Even though Eunice was not quite two she had already had her share of meaningful conversations with imaginary friends. My wife, a victim of last minute gift wrapping, was fast asleep in our bedroom. Eunice was playing in the living room amid a pile of books, stuffed animals and unopened presents. The Christmas tree, dressed in shimmery white lights and a million strands of tinsel, stood proudly at her side.
“Why don’t you play with Big Bird and Cookie Monster?” I asked while ducking into the bathroom to shave.
But Eunice didn’t want anything to do with Big Bird and Cookie Monster. As I lathered my face with Barbasol and contorted my cheeks in all sorts of ways (my father swore to me when I was 16 that this approach ensures a clean-shaven mug) I heard Eunice ask someone in our living room, “How are you?”
I poked my head out but saw no one there but Eunice. I went back to the sink and mirror to work on my chin, a part of the face, that if you’re not careful, you will end up walking around all day with tiny wads of toilet paper plastered to your face to keep from bleeding to death. Suddenly a man’s voice answered Eunice’s question.
“I’m doing just fine, thank you,” is what I think I heard him say.
I reached for our “Baby to Parents Dictionary” which happened to be in the bathroom. Translated, here is what went back and forth between Eunice and Santa on Christmas Eve.
“I thought it was you, Santa, but I wasn’t sure. I almost didn’t recognize you without your elves and eight tiny reindeer.”
“Come now, little one, how many jolly bearded fat men in satiny red suits do you know? It’s me alright.”
“How did you get in? We live in an apartment and I don’t even know where our chimney is. Is Rudolph with you?”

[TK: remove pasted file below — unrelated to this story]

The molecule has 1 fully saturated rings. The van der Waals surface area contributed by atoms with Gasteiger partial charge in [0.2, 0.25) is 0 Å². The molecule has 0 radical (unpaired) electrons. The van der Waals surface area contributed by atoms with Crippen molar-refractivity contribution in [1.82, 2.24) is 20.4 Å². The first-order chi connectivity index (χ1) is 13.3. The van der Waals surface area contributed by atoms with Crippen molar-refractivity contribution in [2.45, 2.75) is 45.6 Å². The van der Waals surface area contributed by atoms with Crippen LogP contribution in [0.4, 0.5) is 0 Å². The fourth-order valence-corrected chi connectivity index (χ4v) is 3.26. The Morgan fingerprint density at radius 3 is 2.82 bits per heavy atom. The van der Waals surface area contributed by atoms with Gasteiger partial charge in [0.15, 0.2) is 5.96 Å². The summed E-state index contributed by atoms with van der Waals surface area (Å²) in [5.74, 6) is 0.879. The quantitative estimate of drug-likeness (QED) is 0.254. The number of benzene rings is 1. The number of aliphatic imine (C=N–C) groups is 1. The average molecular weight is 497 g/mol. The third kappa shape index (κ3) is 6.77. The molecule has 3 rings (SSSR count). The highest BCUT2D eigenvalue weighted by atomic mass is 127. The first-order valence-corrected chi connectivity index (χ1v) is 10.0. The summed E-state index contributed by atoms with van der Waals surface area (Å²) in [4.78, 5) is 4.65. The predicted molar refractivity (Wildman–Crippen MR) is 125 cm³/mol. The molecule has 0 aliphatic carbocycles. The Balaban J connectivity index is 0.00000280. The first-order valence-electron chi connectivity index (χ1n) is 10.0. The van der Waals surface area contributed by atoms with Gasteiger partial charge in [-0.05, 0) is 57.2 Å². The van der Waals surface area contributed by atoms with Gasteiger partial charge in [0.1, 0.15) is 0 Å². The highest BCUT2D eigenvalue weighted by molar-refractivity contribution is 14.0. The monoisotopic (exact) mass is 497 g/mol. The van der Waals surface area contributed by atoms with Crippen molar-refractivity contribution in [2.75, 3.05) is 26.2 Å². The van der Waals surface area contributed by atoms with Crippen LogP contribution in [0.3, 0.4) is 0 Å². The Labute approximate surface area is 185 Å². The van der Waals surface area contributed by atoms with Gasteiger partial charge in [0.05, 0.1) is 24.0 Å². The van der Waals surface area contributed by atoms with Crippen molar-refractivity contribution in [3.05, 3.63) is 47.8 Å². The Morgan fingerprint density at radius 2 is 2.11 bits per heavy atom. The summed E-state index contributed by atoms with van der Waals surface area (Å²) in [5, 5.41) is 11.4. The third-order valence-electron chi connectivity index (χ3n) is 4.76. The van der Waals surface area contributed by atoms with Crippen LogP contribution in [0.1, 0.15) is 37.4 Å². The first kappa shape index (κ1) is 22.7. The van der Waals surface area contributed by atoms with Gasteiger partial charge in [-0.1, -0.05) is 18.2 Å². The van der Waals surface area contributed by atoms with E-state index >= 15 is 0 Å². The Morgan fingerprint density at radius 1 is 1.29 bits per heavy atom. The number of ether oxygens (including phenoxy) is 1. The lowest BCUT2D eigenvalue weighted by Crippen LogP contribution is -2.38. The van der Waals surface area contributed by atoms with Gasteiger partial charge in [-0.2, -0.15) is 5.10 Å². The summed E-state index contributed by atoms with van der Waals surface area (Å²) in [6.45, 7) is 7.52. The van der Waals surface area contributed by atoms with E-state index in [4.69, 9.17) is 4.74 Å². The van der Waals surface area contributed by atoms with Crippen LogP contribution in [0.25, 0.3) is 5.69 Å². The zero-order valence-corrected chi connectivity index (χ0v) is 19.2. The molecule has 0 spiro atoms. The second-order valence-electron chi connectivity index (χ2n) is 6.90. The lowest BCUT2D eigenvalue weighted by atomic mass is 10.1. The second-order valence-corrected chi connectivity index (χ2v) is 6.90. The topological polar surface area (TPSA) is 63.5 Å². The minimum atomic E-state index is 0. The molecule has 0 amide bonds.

“The landlord buzzed me in. As for Rudolph and the other reindeer they took the year off. With snipers shooting at deer here in Cleveland I didn’t want to take any chances. I flew Southwest.”
Santa was referring to the city’s recent decision to help thin out the deer population.
“Thanks for the gifts, Santa. I can’t wait to open them!”
“You’re welcome, little girl. Uh, little girl?”
“Why is your father shaving at one-thirty in the morning? Better yet, what are you still doing up at one-thirty in the morning?”
“Daddy gets it in his head every once in a while that he wants to grow a beard. This usually lasts two or three days. Then his face starts itching.”
“You didn’t answer my second question. Why aren’t you in bed?”
“I’m all caught up in the spirit of Christmas, Santa. I guess you can say I have sugar plums dancing in my head. They’re making so much noise in there I’m having a hard time falling asleep.”
“Ho, ho, ho nice try, little one! But as long as you’re up, why don’t you tell me what you think of Christmas. You’re how old now?”
“Just turned twenty months. And Christmas is okay. I wish I knew more about it though.”
“Tell me, what have you been doing to prepare for Christmas?”
“Not a thing. I’m young, adorable and confined to a stroller whenever Mommy and Daddy take me to the mall. I just sit back and admire the beautiful colors. Occasionally, I get restless and worm my way out. Then Daddy tells Mommy he’s going to take me for a walk so she can shop in peace. Which in Daddy terms means, it’s been fifteen minutes and he’s had enough with shopping and would rather drag me to the fountain, a spectacle that amazed me way back when I was under one but has since lost its appeal. People come by and do the same old thing. They drop some pennies in there and watch water shoot up in the air. We are surrounded by a large group of other daddies who are with their children because they think this is the only way to keep them from whining. After a few minutes Daddy gets bored himself. Somehow we always manage to make our way past Victoria’s Secret. Daddy’s walk comes to a slow crawl. Then he says, ‘look over there, Eunice. Was that Barney I just saw?’ But there is never a Barney. He was only trying to distract me so he could peek at the scantily-dressed mannequins in the window. Honestly, does he think I’m that stupid?”
“Of course not, my dear. He probably felt a tantrum coming on and wanted to keep you busy looking for something that doesn’t exist so he can buy a few more seconds before you really start crying. It’s natural. And don’t you worry about crying. I know that you’ve been a good little girl all year.”